A number of years ago, I was involved with transcribing interviews with recovering drug addicts in the inner city. The researchers discovered that the female drug addicts often gave birth to drug-addicted babies who they were in no condition to care for. An older female relative often raised these children. Their relationship to the baby was informal. They did not have legal custody. They simply assumed the role of caregiver.The researchers encountered a phenomenon. The women who were raising the babies were known as Auntie - not Aunt, but always Auntie. An "auntie" (pronounced awn-tee) is really the baby's grandmother. A census enumerator who asks that household about that relationship would almost surely come away believing that those babies are living with an aunt. Those who live in that part of the country and are familiar with the term Auntie, understand immediately what the relationship is. The genealogy database is not easily designed to handle that. After all, where does Auntie fit on the tree when mom is out of the picture? At the very least, include notes explaining these relationships. Otherwise, Mom can easily disappear from this family tree even though she might still be living in the same household. Regardless of lifestyle, a mother should be recognized in the family tree. We don't get to define family. Family defines family. Our job is to document the relationships as accurately as possible. Foster Children Finding foster children can be a real challenge. In fact, they are more difficult to trace than adopted children. Many foster children spend time in more than one foster home. For many foster children, it is important to them that a record be preserved documenting who they considered parental figures. They may not have known their birth parents or, if they did, they might prefer not to if there was abuse or neglect involved. It also creates a situation where, by the foster child's definition, they had more than one set of parents. Again, we are faced with an instance where a family should perhaps be granted the right to define family. My parents were foster parents to twins. By the time this boy and girl came to live with us at age four, they had spent time in their birth parents home located 110 miles and four counties away. Then they spent time in four other foster homes. At age 12, they returned to their birth parents for a time before entering institutional foster care, in yet another county. For a short time, they lived with our family again. Then the boy enrolled in military school 200 miles away while the girl was transferred to another city equally as far away. Without a lot of background information, it would be very difficult to find these two individuals later in life, or generations later. They called at least two sets of caretakers "mom" and "pop." Many people are in such situations. Even those who live with their parents often form close emotional bonds with other people they consider their parents. It is really helpful to identify who posed in the family photos, if you have a fuller picture of who the family considered relatives. It is still important to observe the traditional definition of family, but family doesn't always look the same in every house. Surrogacy This is one we haven't really seen yet, but eventually surrogacy will need to be addressed. The issue is not "outing" a parent. This issue probably comes into play mainly with regard to health issues. If you know whose DNA is in a person's biological makeup, you have better insight into healthcare should a hereditary illness occur. There is no little box in any database where you can identify a surrogate mother if her egg was used to create an embryo. In the most literal sense, she is the biological mother. In the legal sense, she may not be. Again, at the very least, consider whether it would be beneficial to document surrogacy or sperm donor information in your database. If we were going to truly create a family tree for the entire human race from the beginning of time that reflects DNA, we would have to create a space for surrogates and donors.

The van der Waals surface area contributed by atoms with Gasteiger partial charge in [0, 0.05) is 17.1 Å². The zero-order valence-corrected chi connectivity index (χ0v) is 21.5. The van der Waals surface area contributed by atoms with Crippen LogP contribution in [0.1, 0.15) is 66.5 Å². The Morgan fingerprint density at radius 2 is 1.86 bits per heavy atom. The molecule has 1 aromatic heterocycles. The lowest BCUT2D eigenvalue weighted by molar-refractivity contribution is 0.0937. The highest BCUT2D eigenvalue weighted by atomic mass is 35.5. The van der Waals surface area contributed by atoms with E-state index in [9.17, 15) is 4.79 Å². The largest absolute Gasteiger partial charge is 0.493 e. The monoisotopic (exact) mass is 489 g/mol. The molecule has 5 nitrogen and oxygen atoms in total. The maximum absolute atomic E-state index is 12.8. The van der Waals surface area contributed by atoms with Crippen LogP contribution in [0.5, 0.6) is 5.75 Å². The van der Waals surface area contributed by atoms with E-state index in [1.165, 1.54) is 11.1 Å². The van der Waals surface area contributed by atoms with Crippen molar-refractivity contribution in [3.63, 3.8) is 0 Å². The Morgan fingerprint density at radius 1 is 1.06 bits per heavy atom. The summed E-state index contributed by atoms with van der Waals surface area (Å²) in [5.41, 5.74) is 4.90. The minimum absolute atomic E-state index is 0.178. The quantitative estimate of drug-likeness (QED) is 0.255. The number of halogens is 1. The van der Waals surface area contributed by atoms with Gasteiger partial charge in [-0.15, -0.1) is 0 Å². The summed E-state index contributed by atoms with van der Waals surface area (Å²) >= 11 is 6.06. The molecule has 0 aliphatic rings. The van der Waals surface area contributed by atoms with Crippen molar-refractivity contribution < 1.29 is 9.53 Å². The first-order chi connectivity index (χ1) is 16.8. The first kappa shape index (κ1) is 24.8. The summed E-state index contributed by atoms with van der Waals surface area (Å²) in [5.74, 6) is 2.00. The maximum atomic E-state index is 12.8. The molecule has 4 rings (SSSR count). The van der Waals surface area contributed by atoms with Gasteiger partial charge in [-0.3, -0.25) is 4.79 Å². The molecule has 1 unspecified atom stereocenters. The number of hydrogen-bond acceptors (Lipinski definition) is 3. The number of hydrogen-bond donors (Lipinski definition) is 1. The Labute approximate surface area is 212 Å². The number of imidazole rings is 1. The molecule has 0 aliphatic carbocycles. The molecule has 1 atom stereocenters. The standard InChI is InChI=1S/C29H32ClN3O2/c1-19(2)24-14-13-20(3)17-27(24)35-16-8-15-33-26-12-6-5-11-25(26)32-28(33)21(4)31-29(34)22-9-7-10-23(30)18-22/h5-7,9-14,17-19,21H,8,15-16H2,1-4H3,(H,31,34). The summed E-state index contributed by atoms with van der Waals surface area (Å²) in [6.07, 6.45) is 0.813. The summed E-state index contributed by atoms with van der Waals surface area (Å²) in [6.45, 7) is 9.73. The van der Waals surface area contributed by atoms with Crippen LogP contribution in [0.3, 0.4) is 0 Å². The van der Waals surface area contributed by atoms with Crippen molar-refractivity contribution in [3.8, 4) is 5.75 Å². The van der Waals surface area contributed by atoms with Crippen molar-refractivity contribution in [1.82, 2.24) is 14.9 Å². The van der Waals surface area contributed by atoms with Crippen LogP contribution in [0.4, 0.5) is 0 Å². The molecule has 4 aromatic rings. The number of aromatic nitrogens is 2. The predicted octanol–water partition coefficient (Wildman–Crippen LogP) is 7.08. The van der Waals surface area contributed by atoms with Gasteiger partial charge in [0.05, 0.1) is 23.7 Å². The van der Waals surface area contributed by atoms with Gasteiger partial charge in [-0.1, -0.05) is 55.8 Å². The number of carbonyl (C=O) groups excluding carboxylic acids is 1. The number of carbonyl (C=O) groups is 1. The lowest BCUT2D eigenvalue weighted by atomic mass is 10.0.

The Forgotten ChildrenThere are two groups of forgotten children, and they both have sad stories to tell. But they are the stories of real people and deserve to be remembered. The first group of children are stillborn or die as infants. In the past, these babies were often forgotten or overlooked. Sometimes they were not even given names. It has been said that one reason parents name their children at a christening when they are a couple of years old is that, for centuries, the rate of death among babies was so high. In fact, we do sometimes find more than one child in the same family being given the same name - after the first one failed to survive. Is it important to document the existence of these children? I contend that it is if for no other reason than to avoid confusing them with other children with the same name. So how do you find these children? If there are no gravestones and no record of the birth or death, look for a census notation for a married woman that says she is "lying in." That is code for a woman who has given birth within the past few months. If there is no child reported, there probably has been an infant death. The other forgotten children that truly are probably untraceable are those who were the result of rape, where the mother carried the child to term and gave it away. Although, she was not necessarily the person who literally handed over the child. She might not have known who became the parents. If the victim failed to report the rape, she may truly not know who the father was. He could have been a stranger. In the past, these women would often go live with a relative who lived fairly far away - far enough away that the neighbors would never know she gave birth. It is difficult to trace these events through census returns and other documents since they don't document life on a very frequent basis. In many cases, the information is only known within the family. There are few if any records connecting the mother with the child. While it would certainly be a painful part of a woman's family history, it is still fact. By omitting that information, we are denying the existence of a person for a second time. I would suggest at least considering that such information be documented, to whatever extent is possible. When one of my cousins was in high school, she dated her own brother without discovering it until years later. Do we really have the option of deciding whether we want to preserve that information? I propose that we include it. After all, we are not to share family histories until after a person has passed away. Genealogy is not political. Genealogy is devoted to accurately documenting who a person is. As I have said before, families define themselves. We don't. Look for these upcoming titles in this series:
Source Information: GenWeekly, New Providence, NJ, USA: Genealogy Today LLC, 2010.
The views and opinions expressed in this article are those of the author and do not necessarily reflect the views of Genealogy Today LLC.